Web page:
2

I have a date string like this and then use strptime() So its like this

my_time = datetime.datetime.strptime('07/05/15', '%m/%d/%Y')

and now I want to add 23 hours and 59 minutes to my_time

I have tried .timedelta but it doesn't work? How could I do this?

  • What is the code you are using? It works for me – Anand S Kumar Jul 4 '15 at 8:15
  • Are you asking if code you have "tried" but haven't posted works? If you know it doesn't work, what do you expect anyone to tell you about it without seeing the code? – Scott Hunter Jul 4 '15 at 8:16
9

Add time afterwards; you can do so with the datetime.replace() method to produce a new datetime object:

my_time = datetime.datetime.strptime('07/05/15', '%m/%d/%y')
my_time = my_time.replace(hour=23, minute=59)

The datetime.strptime() sets the hour and minute values to the default, 0. Note that for a two-digit year (like 15) you'd use %y, not %Y, which is for a four-digit year.

You could also use the datetime.combine() class method to pair up a date and a time object:

my_time = datetime.datetime.strptime('07/05/15', '%m/%d/%y')
my_time = datetime.datetime.combine(my_time.date(), datetime.time(23, 59))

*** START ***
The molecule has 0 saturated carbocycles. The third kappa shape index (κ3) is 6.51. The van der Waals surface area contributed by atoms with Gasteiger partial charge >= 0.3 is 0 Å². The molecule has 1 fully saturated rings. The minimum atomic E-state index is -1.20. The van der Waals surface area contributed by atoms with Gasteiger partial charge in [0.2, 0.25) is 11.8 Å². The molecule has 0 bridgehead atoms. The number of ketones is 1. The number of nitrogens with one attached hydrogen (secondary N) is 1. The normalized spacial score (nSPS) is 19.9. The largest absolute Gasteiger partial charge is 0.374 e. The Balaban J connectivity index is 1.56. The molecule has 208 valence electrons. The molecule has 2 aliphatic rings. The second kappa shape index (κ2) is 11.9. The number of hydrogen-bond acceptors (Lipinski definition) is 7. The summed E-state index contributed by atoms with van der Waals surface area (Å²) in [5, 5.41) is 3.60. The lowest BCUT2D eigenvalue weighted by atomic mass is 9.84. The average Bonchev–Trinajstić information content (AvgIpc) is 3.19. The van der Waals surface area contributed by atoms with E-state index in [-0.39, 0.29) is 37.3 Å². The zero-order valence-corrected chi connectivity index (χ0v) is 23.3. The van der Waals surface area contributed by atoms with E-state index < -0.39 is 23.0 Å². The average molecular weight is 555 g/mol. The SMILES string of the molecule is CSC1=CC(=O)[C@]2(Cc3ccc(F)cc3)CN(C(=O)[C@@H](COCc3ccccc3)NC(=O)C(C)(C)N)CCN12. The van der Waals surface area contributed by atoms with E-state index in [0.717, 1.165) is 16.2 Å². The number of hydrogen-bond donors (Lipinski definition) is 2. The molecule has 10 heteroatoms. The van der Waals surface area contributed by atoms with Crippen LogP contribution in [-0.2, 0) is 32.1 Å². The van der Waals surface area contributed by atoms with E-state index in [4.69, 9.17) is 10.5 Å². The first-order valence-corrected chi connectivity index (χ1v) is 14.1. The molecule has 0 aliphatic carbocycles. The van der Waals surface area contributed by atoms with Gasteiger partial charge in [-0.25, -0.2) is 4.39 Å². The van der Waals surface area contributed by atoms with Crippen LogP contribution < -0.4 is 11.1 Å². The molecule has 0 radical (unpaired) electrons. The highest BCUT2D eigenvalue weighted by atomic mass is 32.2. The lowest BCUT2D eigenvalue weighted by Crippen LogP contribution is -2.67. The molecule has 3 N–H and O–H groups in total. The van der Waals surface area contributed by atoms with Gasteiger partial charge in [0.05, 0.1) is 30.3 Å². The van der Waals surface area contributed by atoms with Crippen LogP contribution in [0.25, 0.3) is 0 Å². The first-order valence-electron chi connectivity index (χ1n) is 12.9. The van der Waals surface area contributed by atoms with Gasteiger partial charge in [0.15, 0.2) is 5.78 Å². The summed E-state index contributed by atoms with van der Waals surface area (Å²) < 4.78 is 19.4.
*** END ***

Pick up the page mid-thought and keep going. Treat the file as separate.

If you feel you must use a timedelta(), take into account that adding it will again produce a new datetime object. You could use augmented assignment to add it 'in-place':

my_time = datetime.datetime.strptime('07/05/15', '%m/%d/%y')
my_time += datetime.timedelta(hours=23, minutes=59)

Demo:

>>> import datetime
>>> my_time = datetime.datetime.strptime('07/05/15', '%m/%d/%y')
>>> my_time.replace(hour=23, minute=59)
datetime.datetime(2015, 7, 5, 23, 59)
>>> datetime.datetime.combine(my_time.date(), datetime.time(23, 59))
datetime.datetime(2015, 7, 5, 23, 59)
>>> my_time + datetime.timedelta(hours=23, minutes=59)
datetime.datetime(2015, 7, 5, 23, 59)
  • if you need to add an amount that is negative or more than one day then only the timedelta() solution would work. – jfs Aug 7 '15 at 20:32
6

Firstly, based on the date string you are providing, the format seems to be wrong , you should use %y (small y) for 2 digit years, %Y (capital Y) is for 4 digit years.

Then you can add time to my_time using timedelta as follows, but the addition operation produces a new datetime object, does not change the my_time in place.

Hence, you will need to assign it back to your my_time like this -

>>> import datetime

>>> my_time = datetime.datetime.strptime('07/05/15', '%m/%d/%y')
>>> my_time = my_time + datetime.timedelta(hours=23,minutes=59)
>>> my_time
datetime.datetime(2015, 7, 5, 23, 59)

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